Wires cut on locomotive at Lake Placid station

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Posted: Wednesday, October 16, 2013 3:28 am

LAKE PLACID — Operators of the Adirondack Scenic Railroad found more than a dozen wires cut on one of their locomotives kept at the train station here.

Lake Placid Police are investigating the vandalism, which happened sometime between Oct. 5 and 9, railroad officials say.


Police have not released details, but Adirondack Railway Preservation Society President Bob Branson said it is a sad turn of events, with the train booked to carry more than 300 passengers on upcoming Halloween runs.

It is expected total lost revenue will total more than $45,000, officials said in a press release late Tuesday that also announced Adirondack Scenic Railroad is offering a reward of $10,000 for information leading to the arrest and conviction of anyone involved in the crime. 

In an interview Tuesday morning, he described the damage, which was discovered by railroad volunteers late last week when they attempted to start engine GP9 No. 6076.

“Somebody got into the locomotive, into the electrical cabinet, and they pulled a dozen or more cables out and cut them at various places in the machine.

“We’re just trying to find them all. We can see some of it, but they could have gotten underneath it and cut cables there,” he said.

“We’re going through the locomotive carefully to make sure that we haven’t missed something that would compromise safety or the operation of the engine.”


Branson said the actions suggest someone intended to sabotage the train’s safe operation.

“Vandalism is taking spray paint and spraying the outside of the cars. But somebody intended to damage this machine,” he said.

“They went in quite deliberately and cut electrical components that are important to the operation of the engine.”


Meantime, the Federal Railway Administration has also opened its investigation of the alleged sabotage.

“The Federal Railway Administration is taking this seriously,” Branson said. “They consider this to be no less important than tampering with an airplane, as with any malicious damage that could compromise safety.

“What if there had been a trainload of 300 people on board and the brakes failed?”

The Federal Railway Administration is impacted somewhat by the federal shutdown, Branson said, which could add time to the investigation process.


The train did not make scheduled runs last weekend. And operators have canceled Family Halloween Trains planned for next weekend.

“We have made a decision. We have a couple of sold-out trains for the Halloween trains on Oct. 26 and 27. We will refund everyone their money,” Branson said.

“But we are going to have the party at the Saranac Lake Depot and give children free access to the Adirondack Carousel anyway. We thought we’d put a good face on, even if we can’t run the train.”

The costume parties were planned for the layover time between Lake Placid and the return trip from Saranac Lake.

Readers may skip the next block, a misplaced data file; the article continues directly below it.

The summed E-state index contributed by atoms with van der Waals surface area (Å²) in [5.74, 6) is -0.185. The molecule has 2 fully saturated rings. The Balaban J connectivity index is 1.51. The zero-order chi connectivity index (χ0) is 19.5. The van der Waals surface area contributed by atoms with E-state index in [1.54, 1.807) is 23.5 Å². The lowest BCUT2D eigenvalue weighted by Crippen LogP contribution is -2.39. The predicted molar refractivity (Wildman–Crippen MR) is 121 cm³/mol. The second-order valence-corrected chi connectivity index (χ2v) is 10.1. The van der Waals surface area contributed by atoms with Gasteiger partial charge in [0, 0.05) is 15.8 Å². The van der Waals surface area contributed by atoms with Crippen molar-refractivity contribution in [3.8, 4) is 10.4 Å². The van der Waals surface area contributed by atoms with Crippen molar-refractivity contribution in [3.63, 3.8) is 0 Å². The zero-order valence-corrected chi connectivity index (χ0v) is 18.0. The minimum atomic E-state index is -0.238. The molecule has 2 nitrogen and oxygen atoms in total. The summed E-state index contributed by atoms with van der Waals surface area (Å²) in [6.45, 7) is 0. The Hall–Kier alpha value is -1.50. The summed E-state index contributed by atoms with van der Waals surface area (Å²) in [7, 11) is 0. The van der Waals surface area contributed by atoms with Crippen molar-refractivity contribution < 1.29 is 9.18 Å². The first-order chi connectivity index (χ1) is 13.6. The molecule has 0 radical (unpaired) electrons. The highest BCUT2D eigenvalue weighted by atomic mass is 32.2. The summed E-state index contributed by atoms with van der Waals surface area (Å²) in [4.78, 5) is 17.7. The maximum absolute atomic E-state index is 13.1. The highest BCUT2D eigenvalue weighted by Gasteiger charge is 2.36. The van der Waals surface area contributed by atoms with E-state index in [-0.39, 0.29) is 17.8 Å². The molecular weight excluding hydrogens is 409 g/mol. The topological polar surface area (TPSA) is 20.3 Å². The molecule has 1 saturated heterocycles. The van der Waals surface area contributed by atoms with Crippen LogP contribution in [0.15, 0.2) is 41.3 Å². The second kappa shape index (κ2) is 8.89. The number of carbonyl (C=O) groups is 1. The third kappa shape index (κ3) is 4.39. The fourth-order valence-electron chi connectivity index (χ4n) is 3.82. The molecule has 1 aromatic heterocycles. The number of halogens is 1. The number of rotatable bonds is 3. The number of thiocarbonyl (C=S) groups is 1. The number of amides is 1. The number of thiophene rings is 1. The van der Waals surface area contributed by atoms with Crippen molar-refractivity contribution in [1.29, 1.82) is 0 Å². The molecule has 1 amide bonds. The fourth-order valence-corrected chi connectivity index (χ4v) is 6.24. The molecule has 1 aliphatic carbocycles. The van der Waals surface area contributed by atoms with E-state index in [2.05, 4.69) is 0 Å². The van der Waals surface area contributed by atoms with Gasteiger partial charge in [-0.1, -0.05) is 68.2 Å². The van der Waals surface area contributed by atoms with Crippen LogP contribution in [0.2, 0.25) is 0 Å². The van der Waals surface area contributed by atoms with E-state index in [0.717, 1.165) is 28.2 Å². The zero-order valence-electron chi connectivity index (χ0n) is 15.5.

Bethan Maher, executive officer for the Adirondack Scenic Railroad, said Tuesday they are looking at 2 p.m. Saturday, Oct. 26, to host the Depot Station party.

“At this point, it looks like we’re going to be canceling the train. Tentatively, we’ve said 2 p.m. on Saturday. That’s what we’re looking at right now.”


Branson did not know whether the incident was connected to the ongoing criticism from people who are pushing to remove the tracks on the Remsen-Lake Placid railroad corridor so it can be converted to a multi-use trail.

The railroad route is classified as a Travel Corridor. The Department of Transportation held four public-input sessions through last month to determine whether to reopen a Unit Management Plan and review use along the 119-mile railroad line through the Adirondacks to Utica.

Adirondack Recreational Trail Advocates has gathered support from more than 400 area businesses and business owners looking to remove the tracks in favor of a recreational trail. More than 25 percent — some 133 of those businesses — are in Lake Placid.

Adirondack Scenic Railroad is looking to develop a Pullman Car sleeping-car route from Lake Placid to New York City.


The railroad company has engineers and a locomotive engineer here from Syracuse working to assess damage and make repairs.

“The parts related to the repair are one thing,” Branson said.  “Then there is the cost of labor and figuring it all out. We have a railroad electrician and our locomotive mechanic working on repairs.”

Adirondack Scenic Railroad initial estimates suggest damage will cost between $25,000 and $50,000, not including lost train-ticket sales.

Lake Placid Village Police did not provide the Press-Republican with any further details, citing an ongoing investigation.

“There is a lot of Internet activity talking about this,” Branson said. “And there are security cameras at the station. It’s a small town, and I would be surprised if we don’t figure it out.”

If related to ongoing railroad-corridor-access debate and the push for removing the rails, the damage, he said, speaks volumes about the community.

“It’s very disappointing that this is what we’re up against up there. For our part in the railroad corridor discussion, we’re going to let the (state review) process takes its course.”

This is not the first time a train and the railroad track was intentionally damaged at Lake Placid’s station.

“It happened five or six years ago,” Branson said. “Someone pulled wires and cut them. To have something like this happen is a sad commentary that this is what it’s become.”

Email Kim Smith Dedam: kdedam@pressrepublican.com